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From Slaughterhouse to Playground

Bonython Park / Tulya Wardli (Park 27)

photo-icon Cattle Market, North Terrace, State Library of South Australia, PRG 631/2/1768, circa 1903
photo-icon Cattle / Sheep pens, City of Adelaide Archives, HP1440, 5 September 1913
photo-icon Cattle / Sheep Market, City of Adelaide Archives, HP1445, 5 September 1913
photo-icon Slaughter House, State Library of South Australia, B 260, circa 1914

Though it may not seem like it, this area of the Park Lands was once the location of a slaughterhouse and its associated holding yards. It was decommissioned in 1913, after slaughterhouses were banned by Council.

The City Slaughterhouse was established by the Council in 1841 and quickly became a source of revenue. Around 10,000 heads of cattle were slaughtered annually, provided by the nearby cattle and sheep markets located in the area where the Royal Adelaide Hospital currently resides.

The condition and nature of the slaughterhouse were not well regarded. Historian Peter Morton suggested that the ugly rumours circulating in the 1890s about the slaughterhouses were true. These rumours included the lack of care, quality and ethics regarding the killing of cattle in unregulated conditions.

The slaughterhouse building itself dated back to the early days of the South Australia colony and originally served as barracks. The roof was lofty, with no ceiling, and made of crumbling old slate covered with iron. The place where the meat was hung was a mass of dirty, stained timber posts and beams, impossible to keep clean.

The desire to remove the slaughterhouse and associated cattle yards in an attempt to beautify the area was apparent from the early 1900s. In 1913 the Metropolitan Municipal Abattoir was established at Gepps Cross, and the functions of the City Slaughterhouse and the numerous private slaughterhouses were transferred to it.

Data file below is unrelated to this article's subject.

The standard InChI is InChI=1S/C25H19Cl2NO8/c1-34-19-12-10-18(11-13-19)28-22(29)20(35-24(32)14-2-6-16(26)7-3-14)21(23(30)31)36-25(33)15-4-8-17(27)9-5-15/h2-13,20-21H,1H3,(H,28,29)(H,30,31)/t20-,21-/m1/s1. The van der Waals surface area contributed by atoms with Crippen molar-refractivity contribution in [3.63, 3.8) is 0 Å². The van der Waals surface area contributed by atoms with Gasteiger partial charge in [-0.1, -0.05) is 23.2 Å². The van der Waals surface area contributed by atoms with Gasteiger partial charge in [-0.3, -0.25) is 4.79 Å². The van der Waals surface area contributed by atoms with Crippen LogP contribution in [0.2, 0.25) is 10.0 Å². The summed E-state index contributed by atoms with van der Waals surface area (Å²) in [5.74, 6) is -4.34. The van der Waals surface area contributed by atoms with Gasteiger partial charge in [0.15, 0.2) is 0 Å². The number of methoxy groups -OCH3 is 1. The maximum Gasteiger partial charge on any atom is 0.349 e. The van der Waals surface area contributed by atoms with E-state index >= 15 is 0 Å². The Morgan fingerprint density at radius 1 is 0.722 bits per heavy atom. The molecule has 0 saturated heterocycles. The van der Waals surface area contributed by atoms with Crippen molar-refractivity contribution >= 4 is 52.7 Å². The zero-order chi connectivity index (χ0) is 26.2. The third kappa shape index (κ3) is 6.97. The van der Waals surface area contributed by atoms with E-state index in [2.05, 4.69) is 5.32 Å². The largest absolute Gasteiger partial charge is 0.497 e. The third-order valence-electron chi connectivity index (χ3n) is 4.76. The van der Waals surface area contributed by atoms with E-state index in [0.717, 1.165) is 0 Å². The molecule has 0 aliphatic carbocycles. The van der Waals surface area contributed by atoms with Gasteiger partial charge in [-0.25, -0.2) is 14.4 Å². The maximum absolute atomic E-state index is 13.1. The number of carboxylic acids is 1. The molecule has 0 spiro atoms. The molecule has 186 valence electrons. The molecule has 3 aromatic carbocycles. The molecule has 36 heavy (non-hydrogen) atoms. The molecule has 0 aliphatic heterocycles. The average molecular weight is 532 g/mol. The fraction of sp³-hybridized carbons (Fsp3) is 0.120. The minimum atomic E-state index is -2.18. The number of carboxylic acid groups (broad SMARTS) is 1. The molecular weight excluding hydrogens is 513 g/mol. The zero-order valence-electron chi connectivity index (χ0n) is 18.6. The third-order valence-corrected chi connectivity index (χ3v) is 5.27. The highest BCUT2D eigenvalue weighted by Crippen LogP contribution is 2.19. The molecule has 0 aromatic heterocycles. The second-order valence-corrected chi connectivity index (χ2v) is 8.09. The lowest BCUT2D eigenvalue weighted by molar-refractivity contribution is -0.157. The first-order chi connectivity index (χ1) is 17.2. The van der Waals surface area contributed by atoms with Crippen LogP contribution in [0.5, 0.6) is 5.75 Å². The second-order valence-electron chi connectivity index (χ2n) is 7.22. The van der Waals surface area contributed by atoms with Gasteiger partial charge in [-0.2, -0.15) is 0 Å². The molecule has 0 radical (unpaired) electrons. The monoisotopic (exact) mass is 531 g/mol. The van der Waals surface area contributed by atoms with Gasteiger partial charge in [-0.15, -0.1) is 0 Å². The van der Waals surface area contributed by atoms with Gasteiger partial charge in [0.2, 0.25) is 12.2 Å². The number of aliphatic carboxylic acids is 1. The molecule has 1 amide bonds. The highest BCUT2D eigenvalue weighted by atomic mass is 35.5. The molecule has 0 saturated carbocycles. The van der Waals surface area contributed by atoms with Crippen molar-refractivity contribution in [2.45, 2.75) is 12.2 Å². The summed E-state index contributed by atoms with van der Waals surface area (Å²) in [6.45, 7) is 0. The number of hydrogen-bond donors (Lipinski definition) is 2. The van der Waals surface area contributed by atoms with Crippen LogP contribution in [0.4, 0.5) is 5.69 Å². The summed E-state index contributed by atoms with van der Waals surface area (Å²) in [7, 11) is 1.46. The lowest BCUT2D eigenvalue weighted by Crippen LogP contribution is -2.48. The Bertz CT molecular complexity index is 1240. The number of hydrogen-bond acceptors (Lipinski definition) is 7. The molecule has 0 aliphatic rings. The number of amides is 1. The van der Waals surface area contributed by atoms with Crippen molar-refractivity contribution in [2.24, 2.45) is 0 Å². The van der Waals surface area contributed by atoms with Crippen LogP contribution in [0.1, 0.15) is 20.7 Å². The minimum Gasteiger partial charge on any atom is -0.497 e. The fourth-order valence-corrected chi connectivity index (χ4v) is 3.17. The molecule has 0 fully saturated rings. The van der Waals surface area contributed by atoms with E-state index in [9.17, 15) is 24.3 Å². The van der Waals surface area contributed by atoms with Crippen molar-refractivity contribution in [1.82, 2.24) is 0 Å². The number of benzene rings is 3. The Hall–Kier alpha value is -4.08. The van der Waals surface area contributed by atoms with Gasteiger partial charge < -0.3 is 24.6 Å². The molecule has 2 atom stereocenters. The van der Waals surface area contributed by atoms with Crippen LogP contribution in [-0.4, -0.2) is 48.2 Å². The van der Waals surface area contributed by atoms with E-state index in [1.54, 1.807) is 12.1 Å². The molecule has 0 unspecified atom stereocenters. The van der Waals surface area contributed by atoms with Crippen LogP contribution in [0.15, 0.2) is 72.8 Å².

The City Slaughterhouse was demolished in 1915, although the aspirations for the area were not realised until 1958, when Town Clerk William Veale presented a master plan for Bonython Park. The park as it is known today came into being in the 1960s, following the removal of the slaughterhouse and cattle yards, and extensive landscaping works in the area.

The Kaurna name for Bonython Park, “Tulya Wardli”, means “soldier house”. There are no “s” sounds in Aboriginal languages. When the Kaurna people tried to say the word “soldier” they substituted “s” with a “t”, made with the tongue between the teeth, for the “s”. Thus “soldier” became “tulya”. The Kaurna people are the Traditional Owners and Custodians of the Adelaide Plains.

City of Adelaide acknowledges the traditional Country of the Kaurna people of the Adelaide Plains and pays respect to Elders past and present. We recognise and respect their cultural heritage, beliefs and relationship with the land. We acknowledge that they are of continuing importance to the Kaurna people living today. We also extend that respect to other Aboriginal Language Groups and other First Nations.

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